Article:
In Part II of this article, I’ll conclude with my favorite supply chain story of the past few months. Hint: it’s where healthcare meets the ultimate disruptor.

MRA Global Sourcing is a specialized recruiting solutions firm, placing top talent in the supply management arena including procurement, strategic sourcing, supply chain and logistics.
Coordinating with supply chain partners on growth plans

Just as with most other things in life, getting ahead as a company in the supply chain requires quite a bit of help. For that reason, as your operations grow, shift, change course and improve, you need to make sure your supply chain partners come along for the ride. Moreover, you have to be able to play that kind of support role for them when they need to do the same.

As you might imagine, there's a lot that goes into that kind of nimble approach, on all sides of your professional relationships - and especially now, with so many companies changing course amid the novel coronavirus pandemic, according to Lou Longo, a partner at Plante Moran and leader of its International Consulting Practice, writing for Industry Week. In times like these, that means companies should look both inwardly and to their partners to figure out what they need to do to get back to full operational capacity at as many steps of the supply chain as they can.

As you re-open your operations, or re-expand them, assess how ready your partners are to do the same, and what you can do for one another to collectively get back to full capacity, the report said. If you can all proceed on a similar path at the same time, it may be easier to avoid shortfalls in inventory or misaligned shipping needs.

Making connections with supply chain partners is a must.Making connections with supply chain partners is a must.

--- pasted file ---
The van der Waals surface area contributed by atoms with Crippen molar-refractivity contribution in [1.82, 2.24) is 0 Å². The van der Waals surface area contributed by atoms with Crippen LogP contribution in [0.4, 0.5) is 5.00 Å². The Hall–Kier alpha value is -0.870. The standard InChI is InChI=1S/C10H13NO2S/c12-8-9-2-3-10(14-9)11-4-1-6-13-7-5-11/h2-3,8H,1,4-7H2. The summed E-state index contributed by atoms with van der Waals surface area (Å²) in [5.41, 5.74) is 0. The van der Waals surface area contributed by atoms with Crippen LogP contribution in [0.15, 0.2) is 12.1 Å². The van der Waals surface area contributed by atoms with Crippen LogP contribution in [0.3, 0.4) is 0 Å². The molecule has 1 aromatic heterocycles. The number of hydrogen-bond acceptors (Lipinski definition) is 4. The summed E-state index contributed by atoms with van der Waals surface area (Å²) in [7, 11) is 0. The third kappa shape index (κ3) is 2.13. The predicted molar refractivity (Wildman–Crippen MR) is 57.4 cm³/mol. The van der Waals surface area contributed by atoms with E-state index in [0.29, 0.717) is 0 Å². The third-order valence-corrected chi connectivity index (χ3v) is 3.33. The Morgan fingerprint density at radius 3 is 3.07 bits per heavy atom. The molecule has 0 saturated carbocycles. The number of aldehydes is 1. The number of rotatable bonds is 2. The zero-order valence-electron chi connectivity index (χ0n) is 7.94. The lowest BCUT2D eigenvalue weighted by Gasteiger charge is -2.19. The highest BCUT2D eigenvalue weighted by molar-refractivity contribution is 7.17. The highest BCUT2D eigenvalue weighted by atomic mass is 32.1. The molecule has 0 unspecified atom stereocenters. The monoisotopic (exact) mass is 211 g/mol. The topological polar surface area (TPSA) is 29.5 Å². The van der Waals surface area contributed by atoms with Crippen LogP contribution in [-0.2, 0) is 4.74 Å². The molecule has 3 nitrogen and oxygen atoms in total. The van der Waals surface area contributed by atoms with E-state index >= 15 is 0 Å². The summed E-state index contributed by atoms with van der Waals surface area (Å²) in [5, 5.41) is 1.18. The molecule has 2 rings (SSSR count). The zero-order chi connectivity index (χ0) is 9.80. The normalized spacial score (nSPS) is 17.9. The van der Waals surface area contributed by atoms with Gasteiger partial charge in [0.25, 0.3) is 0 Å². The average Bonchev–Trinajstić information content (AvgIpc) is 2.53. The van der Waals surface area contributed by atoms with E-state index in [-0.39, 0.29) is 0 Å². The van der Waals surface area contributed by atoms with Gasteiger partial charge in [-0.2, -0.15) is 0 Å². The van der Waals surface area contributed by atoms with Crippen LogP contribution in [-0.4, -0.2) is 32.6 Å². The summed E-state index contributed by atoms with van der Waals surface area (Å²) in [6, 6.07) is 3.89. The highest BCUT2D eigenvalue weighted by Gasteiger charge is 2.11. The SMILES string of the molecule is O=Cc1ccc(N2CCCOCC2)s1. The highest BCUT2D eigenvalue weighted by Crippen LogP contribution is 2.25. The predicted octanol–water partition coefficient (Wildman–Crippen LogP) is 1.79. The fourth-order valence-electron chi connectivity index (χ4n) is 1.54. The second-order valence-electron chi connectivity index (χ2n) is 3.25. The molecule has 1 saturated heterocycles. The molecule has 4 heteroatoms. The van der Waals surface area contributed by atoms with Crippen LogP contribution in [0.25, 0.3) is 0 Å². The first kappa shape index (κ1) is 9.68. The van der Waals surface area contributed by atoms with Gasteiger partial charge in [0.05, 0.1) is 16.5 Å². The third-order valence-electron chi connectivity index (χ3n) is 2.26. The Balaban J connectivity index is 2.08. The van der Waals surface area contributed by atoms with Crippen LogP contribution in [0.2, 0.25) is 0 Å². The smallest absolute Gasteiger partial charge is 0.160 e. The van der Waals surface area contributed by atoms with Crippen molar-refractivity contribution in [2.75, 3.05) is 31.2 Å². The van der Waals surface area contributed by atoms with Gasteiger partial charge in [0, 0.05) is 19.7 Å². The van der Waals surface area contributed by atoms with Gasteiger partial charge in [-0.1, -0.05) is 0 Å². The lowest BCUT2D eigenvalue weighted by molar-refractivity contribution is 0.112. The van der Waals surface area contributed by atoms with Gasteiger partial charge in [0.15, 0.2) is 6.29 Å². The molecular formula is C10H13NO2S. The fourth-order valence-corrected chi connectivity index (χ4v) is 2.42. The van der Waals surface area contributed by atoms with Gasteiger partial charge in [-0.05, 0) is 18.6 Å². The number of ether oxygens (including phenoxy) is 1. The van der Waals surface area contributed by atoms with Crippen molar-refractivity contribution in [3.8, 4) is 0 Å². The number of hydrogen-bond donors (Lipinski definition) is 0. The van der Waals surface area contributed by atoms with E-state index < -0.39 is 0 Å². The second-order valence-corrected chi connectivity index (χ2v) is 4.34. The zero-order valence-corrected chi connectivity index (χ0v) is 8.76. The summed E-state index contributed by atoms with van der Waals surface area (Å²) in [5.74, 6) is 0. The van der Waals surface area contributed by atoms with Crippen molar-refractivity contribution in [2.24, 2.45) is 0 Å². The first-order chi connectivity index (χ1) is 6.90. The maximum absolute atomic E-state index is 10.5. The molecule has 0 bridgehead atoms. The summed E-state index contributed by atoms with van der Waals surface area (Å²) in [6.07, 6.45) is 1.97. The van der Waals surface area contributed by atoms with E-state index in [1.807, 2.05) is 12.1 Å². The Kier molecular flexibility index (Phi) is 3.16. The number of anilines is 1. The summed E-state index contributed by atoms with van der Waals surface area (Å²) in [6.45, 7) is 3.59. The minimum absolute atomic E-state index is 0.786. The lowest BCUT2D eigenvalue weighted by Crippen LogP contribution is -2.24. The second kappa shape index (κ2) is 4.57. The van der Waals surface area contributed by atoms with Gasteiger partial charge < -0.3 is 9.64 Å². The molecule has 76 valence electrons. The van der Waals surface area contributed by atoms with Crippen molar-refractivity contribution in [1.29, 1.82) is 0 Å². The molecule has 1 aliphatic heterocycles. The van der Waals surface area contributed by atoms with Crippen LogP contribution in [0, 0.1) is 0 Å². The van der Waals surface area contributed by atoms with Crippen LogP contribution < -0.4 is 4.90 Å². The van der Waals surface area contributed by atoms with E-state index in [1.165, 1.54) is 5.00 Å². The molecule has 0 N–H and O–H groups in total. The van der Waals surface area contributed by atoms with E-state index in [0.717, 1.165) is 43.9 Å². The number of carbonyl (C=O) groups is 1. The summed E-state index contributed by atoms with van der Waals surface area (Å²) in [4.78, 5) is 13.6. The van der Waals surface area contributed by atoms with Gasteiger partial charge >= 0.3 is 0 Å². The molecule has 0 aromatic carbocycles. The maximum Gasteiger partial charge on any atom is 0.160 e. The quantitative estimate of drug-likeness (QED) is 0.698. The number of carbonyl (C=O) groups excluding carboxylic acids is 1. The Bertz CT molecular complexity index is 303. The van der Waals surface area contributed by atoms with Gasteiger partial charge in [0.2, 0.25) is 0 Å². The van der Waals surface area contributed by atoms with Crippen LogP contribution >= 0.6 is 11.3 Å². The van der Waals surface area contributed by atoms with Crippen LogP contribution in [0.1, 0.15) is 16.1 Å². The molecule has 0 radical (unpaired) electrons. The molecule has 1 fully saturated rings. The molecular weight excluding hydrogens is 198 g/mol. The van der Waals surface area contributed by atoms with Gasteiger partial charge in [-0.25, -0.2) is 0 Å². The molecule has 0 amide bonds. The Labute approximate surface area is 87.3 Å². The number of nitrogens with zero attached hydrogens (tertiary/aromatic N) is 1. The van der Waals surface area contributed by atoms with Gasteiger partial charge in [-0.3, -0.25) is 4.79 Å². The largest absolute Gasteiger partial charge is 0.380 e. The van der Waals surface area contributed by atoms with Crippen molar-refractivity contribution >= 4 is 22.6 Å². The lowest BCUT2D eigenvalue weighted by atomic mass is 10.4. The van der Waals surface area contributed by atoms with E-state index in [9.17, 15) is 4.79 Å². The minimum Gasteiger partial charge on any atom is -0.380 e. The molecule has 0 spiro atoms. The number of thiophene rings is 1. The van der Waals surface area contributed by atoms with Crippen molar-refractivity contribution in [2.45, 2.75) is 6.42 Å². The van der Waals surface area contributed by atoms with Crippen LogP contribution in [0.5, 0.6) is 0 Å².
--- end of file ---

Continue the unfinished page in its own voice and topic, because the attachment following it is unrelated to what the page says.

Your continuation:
What can you do?
While you might be able to quickly and easily determine your own in-house concerns for growing - either in normal times or as you recover from the COVID-19 shutdowns - it's not always easy to do the same when it comes to your partners, according to Vend. It may as a result be wise to put together an in-house team to regularly assess your needs, and then also collaborate with your partners to have similar efforts under their roofs. That way, you can all choose one or two representatives to come together and discuss your shared or unique needs on an ongoing basis.

These discussions - whether internal or outward-facing - could include decisions on staffing, technology investment and implementation, how to foster better relationships beyond your immediate council members, sourcing and so on, the report said. Regularly reviewing your efforts to determine how effective they have been could also be a major help.

Getting it right
With all this having been said, companies have a few things that could become important guiding principles that they can keep in mind, according to Strategy & Business. The need to develop strategies with a clear end-goal in mind is a big one, but so too are analyzing potential pluses and minuses - for all involved - as well as making sure these efforts are supported both within and outside your company.

When there's more collaboration, data sharing and transparency, everyone involved in these efforts will have a far better idea of what everyone else is doing. When this happens, the odds of all those partners finding success may increase dramatically.

Everyone within your organization is held to a high standard andyour vendors should be no exception to this rule. For business relationships tothrive both parties mustn't get complacent and actively participate in therelationship. No matter how many vendors your organization is working with,accountability is key. Once your vendor understands the level of accountabilityexpected their performance and your relationship will grow.

Establishing a Service Level Agreement or "SLA" withyour supplier is one of the best ways to ensure accountability. SLAs will helpto eliminate any expectation gaps by constituting acceptable service inquantifiable and measurable terms, where applicable.

To ensure everything in your power runs like a well-oiled machine,we've developed a set of components, both service, and management related, thatshould be included in a merchandising Service Level Agreement. While theexpectations below should act as the framework for your service level agreementProcurement professionals can formalize service expectations that build ontothis framework based on SLA best practices and experience within themerchandising space to create a culture of high-quality service andaccountability within your organization.